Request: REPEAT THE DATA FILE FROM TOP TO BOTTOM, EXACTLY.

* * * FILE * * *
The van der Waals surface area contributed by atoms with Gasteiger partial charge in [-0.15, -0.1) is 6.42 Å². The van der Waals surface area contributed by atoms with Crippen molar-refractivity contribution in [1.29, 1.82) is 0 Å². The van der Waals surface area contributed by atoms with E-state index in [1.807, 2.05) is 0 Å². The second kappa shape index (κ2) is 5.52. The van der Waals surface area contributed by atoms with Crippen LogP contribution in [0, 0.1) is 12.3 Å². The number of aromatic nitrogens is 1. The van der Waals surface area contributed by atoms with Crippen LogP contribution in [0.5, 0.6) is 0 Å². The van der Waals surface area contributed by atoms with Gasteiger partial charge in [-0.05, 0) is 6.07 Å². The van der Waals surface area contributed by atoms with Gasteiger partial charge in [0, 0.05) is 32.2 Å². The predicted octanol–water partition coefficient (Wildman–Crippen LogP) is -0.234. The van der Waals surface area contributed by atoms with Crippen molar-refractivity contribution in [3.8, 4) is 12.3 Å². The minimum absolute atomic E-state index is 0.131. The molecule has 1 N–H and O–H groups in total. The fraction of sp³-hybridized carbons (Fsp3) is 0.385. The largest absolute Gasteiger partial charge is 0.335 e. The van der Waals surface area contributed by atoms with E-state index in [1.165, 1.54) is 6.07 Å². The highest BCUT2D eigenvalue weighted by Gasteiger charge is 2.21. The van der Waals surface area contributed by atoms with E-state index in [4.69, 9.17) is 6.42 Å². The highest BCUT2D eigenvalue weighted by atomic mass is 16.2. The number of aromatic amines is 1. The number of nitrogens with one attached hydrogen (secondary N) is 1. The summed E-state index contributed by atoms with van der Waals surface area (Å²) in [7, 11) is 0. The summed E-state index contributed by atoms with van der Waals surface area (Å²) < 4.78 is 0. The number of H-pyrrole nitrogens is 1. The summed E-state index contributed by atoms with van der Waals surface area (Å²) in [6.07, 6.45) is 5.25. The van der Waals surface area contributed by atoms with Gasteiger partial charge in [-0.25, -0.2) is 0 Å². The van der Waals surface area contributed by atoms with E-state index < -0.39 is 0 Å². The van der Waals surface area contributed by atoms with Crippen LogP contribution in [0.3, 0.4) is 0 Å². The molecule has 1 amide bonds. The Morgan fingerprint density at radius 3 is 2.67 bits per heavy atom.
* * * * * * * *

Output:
The van der Waals surface area contributed by atoms with Gasteiger partial charge in [-0.15, -0.1) is 6.42 Å². The van der Waals surface area contributed by atoms with Crippen molar-refractivity contribution in [1.29, 1.82) is 0 Å². The van der Waals surface area contributed by atoms with E-state index in [1.807, 2.05) is 0 Å². The second kappa shape index (κ2) is 5.52. The van der Waals surface area contributed by atoms with Crippen LogP contribution in [0, 0.1) is 12.3 Å². The number of aromatic nitrogens is 1. The van der Waals surface area contributed by atoms with Crippen LogP contribution in [0.5, 0.6) is 0 Å². The van der Waals surface area contributed by atoms with Gasteiger partial charge in [-0.05, 0) is 6.07 Å². The van der Waals surface area contributed by atoms with Gasteiger partial charge in [0, 0.05) is 32.2 Å². The predicted octanol–water partition coefficient (Wildman–Crippen LogP) is -0.234. The van der Waals surface area contributed by atoms with Crippen molar-refractivity contribution in [3.8, 4) is 12.3 Å². The minimum absolute atomic E-state index is 0.131. The molecule has 1 N–H and O–H groups in total. The fraction of sp³-hybridized carbons (Fsp3) is 0.385. The largest absolute Gasteiger partial charge is 0.335 e. The van der Waals surface area contributed by atoms with E-state index in [1.165, 1.54) is 6.07 Å². The highest BCUT2D eigenvalue weighted by Gasteiger charge is 2.21. The van der Waals surface area contributed by atoms with E-state index in [4.69, 9.17) is 6.42 Å². The highest BCUT2D eigenvalue weighted by atomic mass is 16.2. The number of aromatic amines is 1. The number of nitrogens with one attached hydrogen (secondary N) is 1. The summed E-state index contributed by atoms with van der Waals surface area (Å²) in [7, 11) is 0. The summed E-state index contributed by atoms with van der Waals surface area (Å²) < 4.78 is 0. The number of H-pyrrole nitrogens is 1. The summed E-state index contributed by atoms with van der Waals surface area (Å²) in [6.07, 6.45) is 5.25. The van der Waals surface area contributed by atoms with Gasteiger partial charge in [-0.25, -0.2) is 0 Å². The van der Waals surface area contributed by atoms with E-state index < -0.39 is 0 Å². The van der Waals surface area contributed by atoms with Crippen LogP contribution in [0.3, 0.4) is 0 Å². The molecule has 1 amide bonds. The Morgan fingerprint density at radius 3 is 2.67 bits per heavy atom.